It immediately reminded me of the General Election – where Labour voters dominated social media, creating the impression that it was on course for an easy victory.  So although the “leave” campaign seems to be winning both in the polls and on social media, will the silent conservative (with a small ‘c’) majority do their talking at the polling booth once more  and produce a “shock” win for remain? I for one do not believe the result of my Twitter poll. Leave may very well win, but not by such a large majority.  Polls are not to be trusted. 

Who knows? But one thing is for sure – that I think the majority will be in agreement about – I’ll be glad when it’s all over 

Learning From History

Posted in Current Affairs, History, Society, Travel with tags , , , , , , , on March 17, 2013 by richardhowle

I have always loved history. At school I was lucky enough to have teachers who helped me understand that history is about understanding and learning, not facts and figures. Facts and figures are important, yes – but only to aid that understanding and to provide context.

This week Paul and I had a birthday break in Berlin and as we sat on tour bus going round the city (traveller tip – always a great way to get your bearings in a new city) my heart sank as the pre recorded commentary spouted pointless facts and figures about a beautiful city. “This road is 50 meters wide”. Who cares? I can see how wide it is, tell me something that will help me understand its significance to the city, tell me about the things that have happened here…..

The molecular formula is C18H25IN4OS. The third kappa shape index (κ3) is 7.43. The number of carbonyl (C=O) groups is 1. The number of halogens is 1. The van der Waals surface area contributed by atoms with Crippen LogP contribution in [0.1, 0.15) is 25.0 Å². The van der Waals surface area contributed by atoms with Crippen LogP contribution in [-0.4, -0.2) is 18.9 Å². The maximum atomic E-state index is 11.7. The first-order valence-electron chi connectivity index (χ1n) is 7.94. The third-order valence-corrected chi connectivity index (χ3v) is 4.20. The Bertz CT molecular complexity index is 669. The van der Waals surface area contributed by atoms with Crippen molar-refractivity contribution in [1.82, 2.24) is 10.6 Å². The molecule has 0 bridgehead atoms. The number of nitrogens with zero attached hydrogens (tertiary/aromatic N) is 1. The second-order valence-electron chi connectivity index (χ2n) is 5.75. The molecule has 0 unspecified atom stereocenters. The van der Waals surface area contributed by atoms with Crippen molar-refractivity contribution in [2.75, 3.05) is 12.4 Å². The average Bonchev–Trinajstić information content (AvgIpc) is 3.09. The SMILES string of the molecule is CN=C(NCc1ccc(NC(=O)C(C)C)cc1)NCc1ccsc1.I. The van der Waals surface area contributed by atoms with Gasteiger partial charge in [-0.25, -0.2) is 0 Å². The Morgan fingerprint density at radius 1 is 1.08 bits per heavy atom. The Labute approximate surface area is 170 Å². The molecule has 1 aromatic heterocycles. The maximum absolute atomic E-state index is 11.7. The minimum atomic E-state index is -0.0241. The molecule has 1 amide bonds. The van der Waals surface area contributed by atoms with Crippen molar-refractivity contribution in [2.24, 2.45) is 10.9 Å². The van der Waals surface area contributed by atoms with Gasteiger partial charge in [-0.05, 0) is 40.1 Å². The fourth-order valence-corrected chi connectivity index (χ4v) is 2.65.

Thankfully the whole visit wasn’t like this and a visit to the Checkpoint Charlie museum helped provide an insight into what life was like in the divided city and what impact it had on all of our lives. I have been lucky enough to visit lots of museums and exhibitions in lots of cities around the world that have helped feed my love of history and my understanding of the world that we live in. The ones that have a human edge to them, real life accounts of what life was like, such as the Museum of Occupation in Riga or the Anne Frank Museum in Amsterdam, are the ones that are the most illuminating and informative.

However just reading about events or examining artefacts still isn’t enough. Nothing beats experiencing it for yourself. Meeting the people, seeing the locations,  watching, listening, smelling, touching – getting under the skin of a place is really what makes  history come alive.